Twelve fifth-grade students gathered around a conference table at Long Island University at Post facing two flat screens on a rainy Monday morning. One screen reflected their own image, the other showed seven children about the same age, accompanied by their teacher and principal, in South Africa. They raised their hands excitedly, trying to wait their turns to talk, but there was so much to ask.
Among the queries that arose: “Do you have violence there?”
The dialogue, organized by Arnold Dodge, the chair of the Department of Educational Leadership and Administration at LIU-Post and John Singleton, principal of Clear Stream Avenue School in Valley Stream, was four years in the making. The idea is to get the children to discuss difficult social ideas and to recognize their significant similarities and in doing so, to dissolve their perceived differences. The children converse in real time about bullying, technology, music and the environment—satisfying their mutual curiosity of such vastly different cultures.
“The curriculum has been focused on human rights,” Natalie Nelson, a fifth-grade teacher at Clear Stream, told the Press while fighting back considerable emotion. “The students learned about Nelson Mandela, who died when Mr. Singleton was visiting there in December.”
To have the children actually speak to the students in South Africa, and to hear firsthand about apartheid, and to connect that with the segregation that these students experience, was incomparable, she said.
Starting in 2008, Dodge’s academic research led him to study the impact of poverty on schools in South Africa. He crosses the globe every fall to visit South African schools and to connect with educators there. This past December, Singleton joined him, where they met Berte Van Wyck, the Professor of Education Policy Studies at the University of Stellenbosch in South Africa and John Jacobs, the principal of the Marvin Park Primary School in Macassar, South Africa.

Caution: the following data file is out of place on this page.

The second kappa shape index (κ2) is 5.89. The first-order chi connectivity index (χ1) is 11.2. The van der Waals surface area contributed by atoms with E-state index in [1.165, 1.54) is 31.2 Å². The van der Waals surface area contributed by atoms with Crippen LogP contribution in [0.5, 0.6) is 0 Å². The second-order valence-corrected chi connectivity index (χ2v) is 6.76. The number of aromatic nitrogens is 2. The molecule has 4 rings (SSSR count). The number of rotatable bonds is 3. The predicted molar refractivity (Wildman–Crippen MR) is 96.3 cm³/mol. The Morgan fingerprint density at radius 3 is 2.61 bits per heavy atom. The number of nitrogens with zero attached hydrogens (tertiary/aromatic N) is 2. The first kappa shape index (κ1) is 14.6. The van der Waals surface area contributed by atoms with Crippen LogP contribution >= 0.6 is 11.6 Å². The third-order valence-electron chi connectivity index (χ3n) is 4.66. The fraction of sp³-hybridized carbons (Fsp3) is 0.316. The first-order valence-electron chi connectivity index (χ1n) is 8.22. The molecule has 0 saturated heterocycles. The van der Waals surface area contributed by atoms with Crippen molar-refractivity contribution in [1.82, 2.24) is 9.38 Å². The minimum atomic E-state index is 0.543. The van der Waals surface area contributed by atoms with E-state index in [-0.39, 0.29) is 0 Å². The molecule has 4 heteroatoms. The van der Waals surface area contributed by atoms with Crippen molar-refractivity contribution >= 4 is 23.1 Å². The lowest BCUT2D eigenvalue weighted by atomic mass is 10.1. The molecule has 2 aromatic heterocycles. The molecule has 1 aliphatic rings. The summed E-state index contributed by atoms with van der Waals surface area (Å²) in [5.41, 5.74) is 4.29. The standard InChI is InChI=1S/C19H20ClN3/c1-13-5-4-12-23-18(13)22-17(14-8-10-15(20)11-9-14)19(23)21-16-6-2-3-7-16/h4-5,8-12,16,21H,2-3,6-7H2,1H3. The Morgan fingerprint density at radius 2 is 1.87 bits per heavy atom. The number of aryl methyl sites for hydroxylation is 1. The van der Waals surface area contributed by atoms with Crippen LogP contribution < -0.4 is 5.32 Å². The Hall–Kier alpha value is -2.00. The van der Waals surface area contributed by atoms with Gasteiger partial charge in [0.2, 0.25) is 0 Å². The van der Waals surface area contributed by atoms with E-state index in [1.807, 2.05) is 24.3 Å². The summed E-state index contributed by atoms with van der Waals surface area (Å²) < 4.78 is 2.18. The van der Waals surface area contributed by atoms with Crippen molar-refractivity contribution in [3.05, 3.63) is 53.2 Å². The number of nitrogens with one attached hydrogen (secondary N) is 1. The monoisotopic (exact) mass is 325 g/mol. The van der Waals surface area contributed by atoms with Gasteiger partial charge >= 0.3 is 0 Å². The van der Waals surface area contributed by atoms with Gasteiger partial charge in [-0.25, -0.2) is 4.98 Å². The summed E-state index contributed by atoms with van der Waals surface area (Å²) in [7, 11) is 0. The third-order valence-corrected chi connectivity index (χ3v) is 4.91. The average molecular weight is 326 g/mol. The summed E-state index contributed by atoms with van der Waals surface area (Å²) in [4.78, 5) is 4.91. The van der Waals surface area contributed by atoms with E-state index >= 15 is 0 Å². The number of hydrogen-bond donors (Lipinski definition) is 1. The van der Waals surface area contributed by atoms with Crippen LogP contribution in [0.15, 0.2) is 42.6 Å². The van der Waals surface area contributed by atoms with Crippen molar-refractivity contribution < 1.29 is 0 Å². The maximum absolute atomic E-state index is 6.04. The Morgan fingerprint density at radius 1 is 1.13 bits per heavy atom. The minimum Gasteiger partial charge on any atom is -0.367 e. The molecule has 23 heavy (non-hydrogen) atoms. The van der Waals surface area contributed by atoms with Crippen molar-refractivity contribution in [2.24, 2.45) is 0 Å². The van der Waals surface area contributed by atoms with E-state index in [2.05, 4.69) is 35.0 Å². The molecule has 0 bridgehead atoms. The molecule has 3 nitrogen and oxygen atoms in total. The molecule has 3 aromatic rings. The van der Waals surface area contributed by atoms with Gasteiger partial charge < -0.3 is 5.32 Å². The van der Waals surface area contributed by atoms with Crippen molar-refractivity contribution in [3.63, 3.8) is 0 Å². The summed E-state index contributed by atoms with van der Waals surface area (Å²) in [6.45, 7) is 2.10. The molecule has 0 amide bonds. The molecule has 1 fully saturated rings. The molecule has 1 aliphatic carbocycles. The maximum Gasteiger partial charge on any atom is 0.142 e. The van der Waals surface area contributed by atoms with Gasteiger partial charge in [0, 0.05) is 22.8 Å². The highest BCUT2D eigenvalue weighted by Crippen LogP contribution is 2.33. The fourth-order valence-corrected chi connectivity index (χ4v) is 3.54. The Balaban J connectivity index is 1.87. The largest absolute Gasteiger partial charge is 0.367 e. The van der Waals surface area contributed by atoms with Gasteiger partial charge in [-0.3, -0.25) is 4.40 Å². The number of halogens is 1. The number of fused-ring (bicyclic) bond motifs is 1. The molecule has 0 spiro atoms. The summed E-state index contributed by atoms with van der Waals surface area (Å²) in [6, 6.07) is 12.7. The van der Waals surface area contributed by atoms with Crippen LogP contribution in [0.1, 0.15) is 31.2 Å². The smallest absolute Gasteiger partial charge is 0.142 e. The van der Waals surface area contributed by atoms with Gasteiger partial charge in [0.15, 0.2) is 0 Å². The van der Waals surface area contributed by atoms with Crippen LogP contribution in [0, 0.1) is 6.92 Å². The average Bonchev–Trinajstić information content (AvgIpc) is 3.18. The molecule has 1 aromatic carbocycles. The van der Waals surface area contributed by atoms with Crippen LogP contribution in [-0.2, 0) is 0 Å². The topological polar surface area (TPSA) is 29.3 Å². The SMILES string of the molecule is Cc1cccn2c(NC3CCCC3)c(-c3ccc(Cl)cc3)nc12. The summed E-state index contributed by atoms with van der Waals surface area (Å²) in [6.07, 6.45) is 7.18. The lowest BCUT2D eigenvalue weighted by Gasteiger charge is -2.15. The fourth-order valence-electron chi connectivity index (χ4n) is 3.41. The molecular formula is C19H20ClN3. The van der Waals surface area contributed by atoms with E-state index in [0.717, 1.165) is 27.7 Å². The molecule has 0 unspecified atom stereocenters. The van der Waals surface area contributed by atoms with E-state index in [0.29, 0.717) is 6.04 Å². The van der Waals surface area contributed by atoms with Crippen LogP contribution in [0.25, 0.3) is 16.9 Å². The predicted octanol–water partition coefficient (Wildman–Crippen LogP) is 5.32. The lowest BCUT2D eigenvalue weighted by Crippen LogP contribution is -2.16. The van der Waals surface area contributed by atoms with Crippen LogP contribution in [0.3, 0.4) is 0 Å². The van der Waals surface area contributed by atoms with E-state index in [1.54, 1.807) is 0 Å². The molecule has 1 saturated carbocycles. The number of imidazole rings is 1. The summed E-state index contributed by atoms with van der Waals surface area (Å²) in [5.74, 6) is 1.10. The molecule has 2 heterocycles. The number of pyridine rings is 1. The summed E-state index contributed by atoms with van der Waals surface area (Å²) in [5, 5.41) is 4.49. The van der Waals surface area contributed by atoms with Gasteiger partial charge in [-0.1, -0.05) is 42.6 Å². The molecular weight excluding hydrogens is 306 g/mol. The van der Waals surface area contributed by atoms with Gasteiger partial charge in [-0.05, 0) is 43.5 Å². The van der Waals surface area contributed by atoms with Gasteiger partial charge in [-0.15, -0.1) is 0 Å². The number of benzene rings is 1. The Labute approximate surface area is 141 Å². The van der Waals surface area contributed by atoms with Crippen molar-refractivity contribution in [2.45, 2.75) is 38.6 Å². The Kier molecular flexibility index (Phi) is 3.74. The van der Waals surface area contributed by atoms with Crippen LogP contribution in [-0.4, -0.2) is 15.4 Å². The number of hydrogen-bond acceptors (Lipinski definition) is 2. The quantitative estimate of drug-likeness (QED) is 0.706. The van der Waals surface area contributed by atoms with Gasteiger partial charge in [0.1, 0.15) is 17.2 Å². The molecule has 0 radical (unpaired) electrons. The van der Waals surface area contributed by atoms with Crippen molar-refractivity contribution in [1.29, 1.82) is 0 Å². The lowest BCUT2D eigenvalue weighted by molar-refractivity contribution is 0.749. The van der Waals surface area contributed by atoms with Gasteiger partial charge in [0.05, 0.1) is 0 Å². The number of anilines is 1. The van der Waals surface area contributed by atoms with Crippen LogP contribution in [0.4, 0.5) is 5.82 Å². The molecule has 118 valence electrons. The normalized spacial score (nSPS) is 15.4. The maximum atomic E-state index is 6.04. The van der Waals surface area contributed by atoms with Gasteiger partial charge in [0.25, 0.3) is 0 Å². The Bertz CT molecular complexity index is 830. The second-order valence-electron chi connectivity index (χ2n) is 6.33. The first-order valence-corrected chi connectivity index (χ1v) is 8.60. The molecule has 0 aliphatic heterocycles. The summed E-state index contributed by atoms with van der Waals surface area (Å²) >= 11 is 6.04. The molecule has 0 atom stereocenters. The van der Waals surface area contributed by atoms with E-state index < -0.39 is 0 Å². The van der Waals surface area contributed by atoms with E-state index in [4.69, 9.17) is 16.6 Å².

“It takes you out of your egocentricity,” Nelson said, adding that kids feel their problems are common not only among other children in the United States, but across the globe as well. She noted that the experience of seeing children speak to the universality of issues like bullying is of monumental importance.
There were some significant differences in the South African students’ day-to-day lives. One student spoke about how he had no running water in his house. Another had no electricity.
“Many times, it’s the students who don’t have that shed light on those who do,” said Singleton, noting how the children would have a new-found appreciation for what they’d considered “essentials.”
Valley Stream has undergone a big transformation, as it has become a “majority-minority” school, going from a 72-percent white student population in 1999 to 26-percent last year. Multilingual students from Clear Stream cross a diverse range of backgrounds. Similarly, the students of Marvin Park speak languages ranging from Afrikaan to French, Portuguese and English, among others.
Clear Stream Avenue fifth-grader Anthony Pimento found it helpful to get a peek into their culture.
“There’s a big difference,” he said, “because they have to share electricity.”
South African students asked if American students had to pay for public education, prompting a quick lesson from Dodge on the complicated nature of the system supported by property taxes. South African schools are divided into “quintiles,” where a school’s financial backing is determined by the relative wealth of the students who attend. Marvin Park is a quintile one school, which means that it is of the poorest ranking—and the government provides the education.
Singleton, showing pictures from his December trip to Marvin Park, pointed out the bars on the windows of the school designed to keep the students safe. He was curious to know if South African schools experience the school shooting phenomenon like American schools, but did not have time to ask. One of his students, however, broached the subject of the Nigerian girls who’d been kidnapped and asked how they kept themselves safe.
Before the meeting, the students each composed biographies to share among each other across different social media platforms, essentially forming modern-day pen pal relationships. Afterward, Justin Gomez, another fifth-grader from Clear Stream Avenue School who approached the student meeting formally in a suit and tie, said he was impressed with his South African counterparts.
“These kids are getting far with technology,” he said. “Technology brought us to the moon—and now this!”
Dodge sees this opportunity as a catalyst for future endeavors including his ultimate goal: an international institute where students can connect through thoughtful conversation, music, dance, and technology both here and in South Africa. He is waiting on several grant applications that might let him facilitate global connections that might just change the world.